HanaLena: Hardworking Women | Jackson Free Press | Jackson, MS

HanaLena: Hardworking Women

Diligent country duo HanaLena performs at Ridgeland’s Smokin’ on the Rez Barbecue and Music Festival Saturday, Oct. 25.

Diligent country duo HanaLena performs at Ridgeland’s Smokin’ on the Rez Barbecue and Music Festival Saturday, Oct. 25.

Sisters Hannah and Caroline Melby of the country-bluegrass duo HanaLena (formerly known as Nash Street) are two of the busiest young performers from Mississippi. Originally from Starkville, these authors, songwriters and cross-country travelers have lived in Nashville since 2010, but they regularly perform in the Jackson area for events such as the Smokin' on the Rez Barbecue and Music Festival, Oct. 25.

While performing keeps HanaLena on the road, Hannah sounds perky and enthusiastic even after waking up at 4 a.m. and traveling to Jackson for a morning TV show. The sisters were heading to a book-signing event at Lemuria Books that afternoon.

"Yeah, it's just part of it. We're always going somewhere. You get used to it," she says.

The Lemuria stop included a performance to promote their first book, "Recipes and Road Stories" (Sartoris Literary Group, 2014, $19.95), during the publisher's second annual book and music festival. The book includes recipes from HanaLena's musical comrades, including Grammy winner Rhonda Vincent and celebrated bluegrass vocalist Claire Lynch.

"When you're on the road, you have to get a little creative with what you're eating because you're always on the go, but you still want to eat good," Hannah says.

"My favorite recipe is the muscadine cobbler. It's just so unusual."

In perfectly southern fashion, the Melby sisters inherited their musical inclination from a long tradition of family bands. Hannah was in second grade when she saw a fiddle for the first time at her grandmother's house.

"It was just sitting there on the mantel," she says. "Turns out my great-grandfather played in an old-time fiddle group with his family in Ethel, Mississippi." The family's eight siblings performed together for square dances and hoedowns throughout Attala County in central Mississippi.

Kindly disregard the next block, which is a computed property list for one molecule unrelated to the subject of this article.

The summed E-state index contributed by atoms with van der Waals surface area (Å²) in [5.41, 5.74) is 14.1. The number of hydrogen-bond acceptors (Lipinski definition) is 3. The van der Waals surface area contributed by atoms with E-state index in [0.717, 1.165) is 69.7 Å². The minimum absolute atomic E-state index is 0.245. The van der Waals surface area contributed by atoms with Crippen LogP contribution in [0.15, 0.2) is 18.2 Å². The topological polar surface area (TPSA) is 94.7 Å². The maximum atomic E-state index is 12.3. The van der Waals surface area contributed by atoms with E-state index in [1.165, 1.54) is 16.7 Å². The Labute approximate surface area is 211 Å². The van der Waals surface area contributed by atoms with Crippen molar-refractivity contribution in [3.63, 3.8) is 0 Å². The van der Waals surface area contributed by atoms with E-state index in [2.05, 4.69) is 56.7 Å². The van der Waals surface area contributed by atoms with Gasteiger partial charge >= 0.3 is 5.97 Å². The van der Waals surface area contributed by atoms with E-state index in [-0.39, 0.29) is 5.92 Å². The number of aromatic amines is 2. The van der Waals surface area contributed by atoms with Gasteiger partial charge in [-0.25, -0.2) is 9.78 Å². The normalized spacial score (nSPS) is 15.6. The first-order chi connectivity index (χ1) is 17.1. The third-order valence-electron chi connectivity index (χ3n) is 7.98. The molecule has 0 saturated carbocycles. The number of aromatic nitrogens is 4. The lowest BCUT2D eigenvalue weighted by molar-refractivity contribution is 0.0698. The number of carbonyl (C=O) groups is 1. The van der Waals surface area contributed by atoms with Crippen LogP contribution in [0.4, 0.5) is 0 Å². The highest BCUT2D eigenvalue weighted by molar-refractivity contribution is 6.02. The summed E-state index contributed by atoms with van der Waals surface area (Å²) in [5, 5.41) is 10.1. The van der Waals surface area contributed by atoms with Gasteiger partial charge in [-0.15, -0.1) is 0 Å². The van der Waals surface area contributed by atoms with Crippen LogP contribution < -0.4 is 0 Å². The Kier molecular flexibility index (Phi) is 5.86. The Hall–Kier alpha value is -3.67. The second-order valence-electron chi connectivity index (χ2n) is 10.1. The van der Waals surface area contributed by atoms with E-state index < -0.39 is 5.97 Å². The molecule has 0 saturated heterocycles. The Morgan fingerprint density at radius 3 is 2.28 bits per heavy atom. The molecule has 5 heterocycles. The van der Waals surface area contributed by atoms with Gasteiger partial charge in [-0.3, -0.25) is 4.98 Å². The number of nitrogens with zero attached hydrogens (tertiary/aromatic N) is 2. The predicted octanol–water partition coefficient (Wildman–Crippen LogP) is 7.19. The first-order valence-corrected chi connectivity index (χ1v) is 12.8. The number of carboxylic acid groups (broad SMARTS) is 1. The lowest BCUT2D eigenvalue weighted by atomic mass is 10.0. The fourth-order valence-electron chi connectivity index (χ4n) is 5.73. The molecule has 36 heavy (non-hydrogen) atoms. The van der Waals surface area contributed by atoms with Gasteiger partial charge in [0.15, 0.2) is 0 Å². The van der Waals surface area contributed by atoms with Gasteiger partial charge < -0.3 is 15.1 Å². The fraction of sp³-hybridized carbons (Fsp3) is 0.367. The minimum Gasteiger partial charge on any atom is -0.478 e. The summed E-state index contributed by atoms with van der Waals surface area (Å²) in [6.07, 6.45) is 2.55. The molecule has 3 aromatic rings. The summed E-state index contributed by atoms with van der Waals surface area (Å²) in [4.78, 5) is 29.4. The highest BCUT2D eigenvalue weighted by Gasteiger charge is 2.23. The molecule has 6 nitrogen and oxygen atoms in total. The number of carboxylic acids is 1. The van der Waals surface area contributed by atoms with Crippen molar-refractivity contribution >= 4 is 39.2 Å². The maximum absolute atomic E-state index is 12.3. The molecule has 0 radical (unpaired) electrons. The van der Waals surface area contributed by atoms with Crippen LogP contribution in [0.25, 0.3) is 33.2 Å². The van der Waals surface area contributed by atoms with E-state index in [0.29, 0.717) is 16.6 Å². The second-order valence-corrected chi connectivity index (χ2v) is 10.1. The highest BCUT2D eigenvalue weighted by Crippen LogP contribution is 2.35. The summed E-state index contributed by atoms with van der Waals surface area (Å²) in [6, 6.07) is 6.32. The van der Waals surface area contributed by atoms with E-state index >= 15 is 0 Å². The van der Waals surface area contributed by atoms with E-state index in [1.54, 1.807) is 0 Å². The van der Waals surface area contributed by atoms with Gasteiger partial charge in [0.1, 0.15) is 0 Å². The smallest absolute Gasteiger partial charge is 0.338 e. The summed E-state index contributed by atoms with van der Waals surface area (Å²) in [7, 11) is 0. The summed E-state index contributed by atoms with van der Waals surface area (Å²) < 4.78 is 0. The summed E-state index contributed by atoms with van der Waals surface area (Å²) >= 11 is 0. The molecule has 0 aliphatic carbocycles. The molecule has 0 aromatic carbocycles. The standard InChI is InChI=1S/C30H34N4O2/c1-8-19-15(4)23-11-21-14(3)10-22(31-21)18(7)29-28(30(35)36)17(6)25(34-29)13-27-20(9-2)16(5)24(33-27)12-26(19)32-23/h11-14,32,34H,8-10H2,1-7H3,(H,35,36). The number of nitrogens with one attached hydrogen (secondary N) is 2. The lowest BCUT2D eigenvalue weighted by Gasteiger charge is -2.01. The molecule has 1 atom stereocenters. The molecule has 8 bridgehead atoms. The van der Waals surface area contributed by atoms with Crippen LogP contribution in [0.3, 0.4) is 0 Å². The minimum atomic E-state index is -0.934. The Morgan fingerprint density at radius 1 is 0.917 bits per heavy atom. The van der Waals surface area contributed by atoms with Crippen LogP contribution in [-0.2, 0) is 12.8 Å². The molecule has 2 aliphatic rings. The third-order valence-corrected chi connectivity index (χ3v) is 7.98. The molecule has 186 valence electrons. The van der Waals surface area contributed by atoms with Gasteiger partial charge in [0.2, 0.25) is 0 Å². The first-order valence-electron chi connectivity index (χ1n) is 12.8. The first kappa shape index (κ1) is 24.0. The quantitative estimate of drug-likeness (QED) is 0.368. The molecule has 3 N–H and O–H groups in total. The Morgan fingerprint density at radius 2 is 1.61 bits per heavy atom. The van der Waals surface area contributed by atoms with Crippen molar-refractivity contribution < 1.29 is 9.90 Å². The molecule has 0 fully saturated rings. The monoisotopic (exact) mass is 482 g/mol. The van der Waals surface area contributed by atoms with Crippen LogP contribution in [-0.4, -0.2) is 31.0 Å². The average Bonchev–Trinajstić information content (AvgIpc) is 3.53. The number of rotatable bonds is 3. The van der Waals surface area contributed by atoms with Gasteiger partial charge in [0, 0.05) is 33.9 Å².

It wasn't until Norman Mellin entered the scene that Hannah began to hone her craft. Mellin, a string instructor from Pennsylvania, came to Mississippi to research old-time fiddlers and began teaching in the Starkville Public School District. When he formed a band with his students, young Hannah joined on the fiddle. Mellin named the band The Goat Ropers, after a group of famous fiddlers who went by the same name. Caroline began taking piano lessons in second grade. When she was in the fifth grade, she also picked up the mandolin, and joined The Goat Ropers about a year later. The sisters have been playing together ever since.

Hannah, 29, says that although she and Caroline, 24, don't live in the state anymore, playing for a Mississippi crowd is always special to them. Hannah says there's a sort of magic when performing in such a creative area.

"It's so cool knowing that you're in the birth place of the blues—so much great stuff," she says.

HanaLena performs with LoCash Cowboys at the Smokin' on the Rez Barbecue and Music Festival at 5:30 p.m. Saturday, Oct. 25, at Old Trace Park (Post Road, Ridgeland). Mr. Sipp the Mississippi Blues Child performs at 7 p.m. Friday, Oct. 24. For more information, visit barnettreservoirfoundation.org and nashstreet.com.

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